8. Nice! Make sure that you send a pull request to the author of KerBalloons to move the fix upstream: the next user of KerBalloons and Principia will thank you.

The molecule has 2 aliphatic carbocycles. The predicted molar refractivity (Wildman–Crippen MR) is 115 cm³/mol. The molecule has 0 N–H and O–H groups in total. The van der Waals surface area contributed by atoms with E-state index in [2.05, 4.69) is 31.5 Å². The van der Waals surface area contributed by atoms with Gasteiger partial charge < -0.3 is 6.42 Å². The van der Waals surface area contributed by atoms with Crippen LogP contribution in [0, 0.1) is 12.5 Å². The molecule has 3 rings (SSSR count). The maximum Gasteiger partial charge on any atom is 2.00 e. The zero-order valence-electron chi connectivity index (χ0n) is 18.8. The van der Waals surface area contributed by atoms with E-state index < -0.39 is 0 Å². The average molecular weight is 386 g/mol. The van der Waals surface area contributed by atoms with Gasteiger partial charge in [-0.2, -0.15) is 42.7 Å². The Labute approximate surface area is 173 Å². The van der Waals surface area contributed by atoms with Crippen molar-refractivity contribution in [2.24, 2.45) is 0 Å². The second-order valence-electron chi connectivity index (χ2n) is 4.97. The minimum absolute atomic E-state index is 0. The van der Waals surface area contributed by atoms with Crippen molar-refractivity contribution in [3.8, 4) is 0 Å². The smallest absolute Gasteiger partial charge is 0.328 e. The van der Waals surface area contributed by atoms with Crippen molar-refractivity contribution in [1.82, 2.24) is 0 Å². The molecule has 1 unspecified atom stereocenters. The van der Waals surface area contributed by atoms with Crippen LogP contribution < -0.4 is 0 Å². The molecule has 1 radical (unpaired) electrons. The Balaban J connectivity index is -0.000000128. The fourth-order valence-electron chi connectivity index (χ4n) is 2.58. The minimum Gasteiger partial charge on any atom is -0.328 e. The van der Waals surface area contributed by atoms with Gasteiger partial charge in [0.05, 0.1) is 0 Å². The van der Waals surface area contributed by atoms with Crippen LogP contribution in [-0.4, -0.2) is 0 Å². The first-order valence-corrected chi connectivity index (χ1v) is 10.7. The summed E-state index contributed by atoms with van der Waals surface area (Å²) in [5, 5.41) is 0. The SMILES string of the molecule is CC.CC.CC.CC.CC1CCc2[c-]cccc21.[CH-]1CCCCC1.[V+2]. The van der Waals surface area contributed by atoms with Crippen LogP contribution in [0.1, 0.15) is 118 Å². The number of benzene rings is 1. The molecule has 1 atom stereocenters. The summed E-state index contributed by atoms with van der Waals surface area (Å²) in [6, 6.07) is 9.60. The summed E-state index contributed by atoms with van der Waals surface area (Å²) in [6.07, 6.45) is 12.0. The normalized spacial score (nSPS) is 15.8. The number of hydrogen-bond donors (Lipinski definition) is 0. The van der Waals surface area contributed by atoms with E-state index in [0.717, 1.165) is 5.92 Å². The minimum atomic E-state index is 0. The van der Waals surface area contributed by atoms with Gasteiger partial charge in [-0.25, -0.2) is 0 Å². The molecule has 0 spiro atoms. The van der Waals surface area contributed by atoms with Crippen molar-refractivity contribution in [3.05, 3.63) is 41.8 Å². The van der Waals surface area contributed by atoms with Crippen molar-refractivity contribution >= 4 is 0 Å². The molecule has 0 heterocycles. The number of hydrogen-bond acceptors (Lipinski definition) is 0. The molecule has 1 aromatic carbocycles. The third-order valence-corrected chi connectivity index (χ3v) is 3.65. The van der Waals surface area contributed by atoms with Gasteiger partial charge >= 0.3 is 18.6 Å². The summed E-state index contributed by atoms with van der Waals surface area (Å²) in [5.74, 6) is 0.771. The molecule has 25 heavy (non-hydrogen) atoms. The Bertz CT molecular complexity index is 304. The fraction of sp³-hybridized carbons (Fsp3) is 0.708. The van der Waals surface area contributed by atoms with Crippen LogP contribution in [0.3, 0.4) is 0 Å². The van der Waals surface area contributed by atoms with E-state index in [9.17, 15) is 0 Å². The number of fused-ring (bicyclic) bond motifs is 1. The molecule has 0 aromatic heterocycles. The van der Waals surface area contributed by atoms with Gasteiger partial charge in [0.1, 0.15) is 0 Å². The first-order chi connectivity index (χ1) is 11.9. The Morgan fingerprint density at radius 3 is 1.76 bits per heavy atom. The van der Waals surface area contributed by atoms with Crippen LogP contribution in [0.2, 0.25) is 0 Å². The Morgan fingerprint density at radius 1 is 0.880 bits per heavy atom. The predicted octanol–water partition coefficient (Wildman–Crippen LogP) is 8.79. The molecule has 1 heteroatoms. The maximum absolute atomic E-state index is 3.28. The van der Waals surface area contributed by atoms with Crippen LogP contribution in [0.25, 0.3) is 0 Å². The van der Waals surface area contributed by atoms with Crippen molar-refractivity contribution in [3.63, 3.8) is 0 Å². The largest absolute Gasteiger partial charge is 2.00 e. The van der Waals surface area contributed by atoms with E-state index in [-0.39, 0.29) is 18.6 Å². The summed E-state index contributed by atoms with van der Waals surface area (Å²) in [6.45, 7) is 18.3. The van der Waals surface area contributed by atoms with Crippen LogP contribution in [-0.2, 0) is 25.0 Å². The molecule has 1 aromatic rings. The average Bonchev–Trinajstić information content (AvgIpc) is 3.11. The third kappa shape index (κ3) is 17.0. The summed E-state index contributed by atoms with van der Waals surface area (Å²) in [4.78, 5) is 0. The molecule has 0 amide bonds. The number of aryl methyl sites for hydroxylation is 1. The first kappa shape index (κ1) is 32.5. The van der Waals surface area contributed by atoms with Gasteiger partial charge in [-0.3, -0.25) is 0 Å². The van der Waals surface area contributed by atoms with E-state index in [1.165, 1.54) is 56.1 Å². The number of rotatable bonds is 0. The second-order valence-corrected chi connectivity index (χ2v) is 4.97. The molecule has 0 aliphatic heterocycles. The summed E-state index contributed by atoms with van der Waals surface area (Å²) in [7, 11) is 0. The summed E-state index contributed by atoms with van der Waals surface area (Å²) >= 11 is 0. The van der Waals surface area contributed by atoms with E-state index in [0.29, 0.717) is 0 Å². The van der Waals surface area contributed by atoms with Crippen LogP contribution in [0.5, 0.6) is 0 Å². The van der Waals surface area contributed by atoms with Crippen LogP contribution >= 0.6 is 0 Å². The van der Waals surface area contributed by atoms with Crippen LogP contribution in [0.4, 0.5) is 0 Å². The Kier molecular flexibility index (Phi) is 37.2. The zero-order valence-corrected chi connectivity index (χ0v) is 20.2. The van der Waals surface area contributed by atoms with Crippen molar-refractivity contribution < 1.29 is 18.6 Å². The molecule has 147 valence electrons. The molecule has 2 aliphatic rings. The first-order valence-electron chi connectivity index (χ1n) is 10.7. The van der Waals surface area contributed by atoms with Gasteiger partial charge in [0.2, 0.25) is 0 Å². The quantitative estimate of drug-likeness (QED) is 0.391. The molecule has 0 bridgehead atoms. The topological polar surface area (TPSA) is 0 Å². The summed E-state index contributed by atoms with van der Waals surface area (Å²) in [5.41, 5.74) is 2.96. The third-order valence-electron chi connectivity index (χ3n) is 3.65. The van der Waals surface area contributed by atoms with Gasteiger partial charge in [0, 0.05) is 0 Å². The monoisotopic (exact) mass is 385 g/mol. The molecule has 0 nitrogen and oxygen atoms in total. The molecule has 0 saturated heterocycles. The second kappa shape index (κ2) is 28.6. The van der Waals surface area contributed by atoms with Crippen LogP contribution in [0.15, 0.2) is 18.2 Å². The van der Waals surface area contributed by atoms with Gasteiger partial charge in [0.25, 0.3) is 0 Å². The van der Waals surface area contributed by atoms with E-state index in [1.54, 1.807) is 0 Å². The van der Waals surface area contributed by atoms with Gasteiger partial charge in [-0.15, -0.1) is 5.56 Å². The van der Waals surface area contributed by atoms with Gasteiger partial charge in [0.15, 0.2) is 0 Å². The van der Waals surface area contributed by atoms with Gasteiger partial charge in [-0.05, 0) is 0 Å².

9. The centre of coordinates coincides with the barycentre of the solar system. All the celestials rotate around it. The Sun is not special in any way. 8700 au is quite large. We try to fit the trajectories of celestials to within 1 mm, and 8700 au is 1e18 mm, which is significantly more than the accuracy of 64-bit floats. So there is a risk that the motion of celestials would become jerky, or that polynomial fitting would fail. It might be possible to alleviate problems by tweaking the numerics blueprint file, but it's likely that distant planets would "shake" when you try to land. Also, because Centauri C is weakly coupled to the other two stars it's possible that numerical innacuracies would appear. We know for instance that we do not do a great job at predicting the motion of Pluto. Finally, some people have noticed that predictions are getting increasingly short/slow as you move away from the centre of the solar system: you just cannot warp fast enough to go there. I'm afraid that you might be underestimated the complexity of station keeping. At least the following problems need to be solved: The orbit needs to be characterized and its mean properties determined. This is not easy in an N-body universe because there is a zoo of interesting orbits that must be considered, and therefore just finding an approximate ellipse requires care. @eggrobin has been spending the last 5-6 months looking into this specifically for perturbed Keplerian orbits, e.g. LEO; he read a treatise on the topic and numerous research papers, and is just starting to reach the point where he has an idea how to do that in the game. Once the target orbit is characterized, there is an interesting optimization problem to solve to stick to that orbit with minimum fuel. We are not particularly competent here, but we know that @Jim DiGriz has been spending years working on this topic. For what it's worth, there is actually a competition organised by ESA to find good algorithms for trajectory optimisation. Once the physics problems have been solved, there remains the challenge of integrating with Principia. This may sound like a "simple matter of programming", but it's certainly months of work: we would first need to design an API that allows modifying the behavior of vessels (that's much more complex than the read-only APIs we currently expose), implement it through our code base without breaking anything, putting tests in place on both sides of the API to make sure that there is agreement on the contract and that no regressions arise. And just to clarify: we are not interested in "implementing some frequent use cases". If this thing is worth doing, it's worth doing right. Windows is our main platform, and we don't play on Linux or Mac, we only build there. So it's possible that there would be performance problems, although we do run benchmarks to make sure that the main algorithms have reasonable performance. There have been problems with performance on MacOS in the past because of deep issues with the operating system (#1955) but they should have been fixed in Erdős and we haven't heard anything since then. It would be interesting to know if other Mac users are running into similar issues. So feel free to open an issue on GitHub, but we'll need considerably more details than "on my machine it's slow".